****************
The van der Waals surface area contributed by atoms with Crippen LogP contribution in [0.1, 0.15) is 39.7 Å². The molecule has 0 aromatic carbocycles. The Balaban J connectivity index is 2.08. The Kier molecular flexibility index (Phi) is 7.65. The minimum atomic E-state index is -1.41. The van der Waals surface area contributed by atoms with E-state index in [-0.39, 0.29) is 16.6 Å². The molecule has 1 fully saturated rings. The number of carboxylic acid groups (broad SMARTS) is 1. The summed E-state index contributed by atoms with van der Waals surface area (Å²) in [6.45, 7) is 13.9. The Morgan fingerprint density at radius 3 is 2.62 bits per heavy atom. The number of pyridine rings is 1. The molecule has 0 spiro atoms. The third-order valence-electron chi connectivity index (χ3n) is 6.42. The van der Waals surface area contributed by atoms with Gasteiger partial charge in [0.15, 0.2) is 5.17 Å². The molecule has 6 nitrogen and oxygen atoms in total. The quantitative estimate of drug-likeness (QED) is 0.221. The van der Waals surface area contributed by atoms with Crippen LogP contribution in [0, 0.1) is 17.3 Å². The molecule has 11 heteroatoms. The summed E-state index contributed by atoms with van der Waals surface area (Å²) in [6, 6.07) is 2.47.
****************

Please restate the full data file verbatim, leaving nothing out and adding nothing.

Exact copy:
The van der Waals surface area contributed by atoms with Crippen LogP contribution in [0.1, 0.15) is 39.7 Å². The molecule has 0 aromatic carbocycles. The Balaban J connectivity index is 2.08. The Kier molecular flexibility index (Phi) is 7.65. The minimum atomic E-state index is -1.41. The van der Waals surface area contributed by atoms with E-state index in [-0.39, 0.29) is 16.6 Å². The molecule has 1 fully saturated rings. The number of carboxylic acid groups (broad SMARTS) is 1. The summed E-state index contributed by atoms with van der Waals surface area (Å²) in [6.45, 7) is 13.9. The Morgan fingerprint density at radius 3 is 2.62 bits per heavy atom. The number of pyridine rings is 1. The molecule has 0 spiro atoms. The third-order valence-electron chi connectivity index (χ3n) is 6.42. The van der Waals surface area contributed by atoms with Gasteiger partial charge in [0.15, 0.2) is 5.17 Å². The molecule has 6 nitrogen and oxygen atoms in total. The quantitative estimate of drug-likeness (QED) is 0.221. The van der Waals surface area contributed by atoms with Crippen LogP contribution in [0, 0.1) is 17.3 Å². The molecule has 11 heteroatoms. The summed E-state index contributed by atoms with van der Waals surface area (Å²) in [6, 6.07) is 2.47.